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The April 12 deadline for a complete ceasefire in Syria seems to have slightly damped the violence in Syria for now, but alone it will do nothing to ensure a peaceful transition to a democratic government. President Bashar Assad’s government is still not complying with other parts of the UN brokered peace plan aimed at ending more than a year of deadly violence, and world leaders are insisting that a credible political transition must take place quickly for this fragile progress to hold any weight.
With the window for a diplomatic solution still precariously propped open, we think it’s more important than ever to consider all available options to pressure Assad’s illegitimate regime – including CGDs proposal for preemptive contract sanctions . Under this approach, new contracts with the Assad regime, for example, for oil or arms, would be declared illegitimate, so that a legitimate successor government could choose not to honor them. Such a declaration could discourage new contracts with the Syrian government and help prevent the ceasefire from simply becoming an opportunity for the Assad regime to rearm itself.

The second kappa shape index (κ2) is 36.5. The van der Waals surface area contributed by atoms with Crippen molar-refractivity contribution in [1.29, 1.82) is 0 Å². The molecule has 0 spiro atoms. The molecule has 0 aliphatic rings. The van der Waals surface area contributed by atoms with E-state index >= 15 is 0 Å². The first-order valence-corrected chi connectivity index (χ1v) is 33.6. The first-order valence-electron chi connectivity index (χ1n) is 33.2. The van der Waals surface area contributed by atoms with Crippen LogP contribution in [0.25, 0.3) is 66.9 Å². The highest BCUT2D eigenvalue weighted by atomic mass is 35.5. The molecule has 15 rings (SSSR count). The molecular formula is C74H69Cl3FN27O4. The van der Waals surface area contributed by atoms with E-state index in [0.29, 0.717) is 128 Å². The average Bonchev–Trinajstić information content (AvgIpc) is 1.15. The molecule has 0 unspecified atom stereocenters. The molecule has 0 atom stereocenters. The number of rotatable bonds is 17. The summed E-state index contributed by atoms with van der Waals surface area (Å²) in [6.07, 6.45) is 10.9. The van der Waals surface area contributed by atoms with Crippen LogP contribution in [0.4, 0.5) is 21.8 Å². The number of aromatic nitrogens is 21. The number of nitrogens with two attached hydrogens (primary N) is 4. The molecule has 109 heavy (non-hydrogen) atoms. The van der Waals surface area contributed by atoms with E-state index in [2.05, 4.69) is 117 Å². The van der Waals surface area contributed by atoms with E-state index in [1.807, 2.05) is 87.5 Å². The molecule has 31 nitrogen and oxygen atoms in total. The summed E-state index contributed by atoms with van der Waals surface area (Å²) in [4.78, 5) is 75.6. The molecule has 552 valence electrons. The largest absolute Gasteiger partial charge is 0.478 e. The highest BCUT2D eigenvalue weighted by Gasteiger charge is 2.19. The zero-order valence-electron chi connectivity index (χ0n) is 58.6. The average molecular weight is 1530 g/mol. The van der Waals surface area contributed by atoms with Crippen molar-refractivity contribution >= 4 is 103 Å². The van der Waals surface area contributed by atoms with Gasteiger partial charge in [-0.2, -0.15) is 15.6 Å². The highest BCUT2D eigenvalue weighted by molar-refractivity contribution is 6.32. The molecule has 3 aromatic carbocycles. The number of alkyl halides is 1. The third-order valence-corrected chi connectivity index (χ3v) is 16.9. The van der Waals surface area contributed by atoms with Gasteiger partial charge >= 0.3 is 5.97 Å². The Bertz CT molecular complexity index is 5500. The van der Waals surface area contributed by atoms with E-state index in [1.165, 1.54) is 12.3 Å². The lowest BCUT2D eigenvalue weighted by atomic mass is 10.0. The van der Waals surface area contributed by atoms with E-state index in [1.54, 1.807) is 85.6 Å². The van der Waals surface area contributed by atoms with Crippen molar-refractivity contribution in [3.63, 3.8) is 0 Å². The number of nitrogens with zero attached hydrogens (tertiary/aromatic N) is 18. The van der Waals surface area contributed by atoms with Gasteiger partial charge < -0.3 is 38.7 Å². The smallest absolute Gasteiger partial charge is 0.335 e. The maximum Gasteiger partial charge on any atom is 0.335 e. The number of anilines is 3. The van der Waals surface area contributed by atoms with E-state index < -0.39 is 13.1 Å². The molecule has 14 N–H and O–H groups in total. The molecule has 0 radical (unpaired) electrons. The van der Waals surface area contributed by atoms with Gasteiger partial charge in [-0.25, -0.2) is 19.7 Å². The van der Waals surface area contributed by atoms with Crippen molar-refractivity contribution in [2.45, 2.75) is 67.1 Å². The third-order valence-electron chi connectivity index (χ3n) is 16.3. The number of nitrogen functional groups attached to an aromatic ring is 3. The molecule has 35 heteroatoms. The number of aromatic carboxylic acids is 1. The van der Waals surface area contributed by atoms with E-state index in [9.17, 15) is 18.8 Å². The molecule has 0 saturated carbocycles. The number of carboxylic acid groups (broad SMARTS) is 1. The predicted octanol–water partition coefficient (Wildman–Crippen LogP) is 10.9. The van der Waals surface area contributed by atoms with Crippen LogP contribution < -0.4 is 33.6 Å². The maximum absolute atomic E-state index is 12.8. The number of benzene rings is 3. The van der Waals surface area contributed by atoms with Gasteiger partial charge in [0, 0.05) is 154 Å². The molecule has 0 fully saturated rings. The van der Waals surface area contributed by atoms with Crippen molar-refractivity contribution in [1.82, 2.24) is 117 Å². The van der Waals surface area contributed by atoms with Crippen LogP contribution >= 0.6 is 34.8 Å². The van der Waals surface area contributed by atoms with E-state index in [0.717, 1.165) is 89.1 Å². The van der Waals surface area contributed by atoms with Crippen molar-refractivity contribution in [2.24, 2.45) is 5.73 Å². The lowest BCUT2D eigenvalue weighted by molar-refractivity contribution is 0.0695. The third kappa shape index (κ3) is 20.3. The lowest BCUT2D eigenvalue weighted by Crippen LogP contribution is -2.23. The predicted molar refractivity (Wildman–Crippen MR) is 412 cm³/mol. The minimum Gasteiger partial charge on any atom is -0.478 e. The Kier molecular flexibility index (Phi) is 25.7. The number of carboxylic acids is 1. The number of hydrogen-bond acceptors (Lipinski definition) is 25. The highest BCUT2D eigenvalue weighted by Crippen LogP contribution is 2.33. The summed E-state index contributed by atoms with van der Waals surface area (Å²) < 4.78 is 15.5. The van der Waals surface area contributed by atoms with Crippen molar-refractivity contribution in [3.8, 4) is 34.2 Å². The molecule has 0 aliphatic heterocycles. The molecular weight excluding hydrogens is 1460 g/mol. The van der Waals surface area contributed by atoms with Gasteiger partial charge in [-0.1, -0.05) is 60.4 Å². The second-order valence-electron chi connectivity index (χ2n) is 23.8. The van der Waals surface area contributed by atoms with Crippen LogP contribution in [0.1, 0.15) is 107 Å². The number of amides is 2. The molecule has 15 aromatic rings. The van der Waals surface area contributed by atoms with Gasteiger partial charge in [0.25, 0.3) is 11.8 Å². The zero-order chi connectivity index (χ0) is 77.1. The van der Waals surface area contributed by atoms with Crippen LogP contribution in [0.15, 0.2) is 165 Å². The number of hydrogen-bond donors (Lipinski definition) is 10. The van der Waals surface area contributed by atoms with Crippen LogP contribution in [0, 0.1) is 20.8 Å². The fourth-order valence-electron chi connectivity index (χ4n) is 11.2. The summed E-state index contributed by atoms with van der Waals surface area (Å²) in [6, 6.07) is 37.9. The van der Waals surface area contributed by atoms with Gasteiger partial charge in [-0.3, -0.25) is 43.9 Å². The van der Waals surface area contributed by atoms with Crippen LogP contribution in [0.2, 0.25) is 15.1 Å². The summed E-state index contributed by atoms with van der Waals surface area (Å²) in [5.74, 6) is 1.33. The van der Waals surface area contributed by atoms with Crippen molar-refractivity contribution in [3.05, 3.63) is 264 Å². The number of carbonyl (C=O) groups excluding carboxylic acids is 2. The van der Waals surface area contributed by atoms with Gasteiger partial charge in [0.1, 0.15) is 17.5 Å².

Learn more about how preemptive contract sanctions could work in Syria; watch Kim Elliott’s white board talk in which she explains the basics in just four minutes (now available in closed captioning with Arabic subtitles)
On top of 63 million missing women, a new report from the Indian government reveals an even more pervasive pattern of sexism in recent demographic data—hinting at persistent patriarchal preferences impervious to India's economic boom.
The Canadian government has made some impressive steps towards prioritizing gender and women’s rights in international relations. I’m hoping that’s a sign of momentum towards even bigger steps in the New Year—using the full range of tools from trade and migration policy through investment and aid.
Events are in tremendous flux in Zimbabwe after the non-coup committed by the military last week and the resignation of President Robert Mugabe on November 21. It’s not too early for the international community to start considering constructive steps to help the country get through the inevitable transition and back on a path to democracy and prosperity.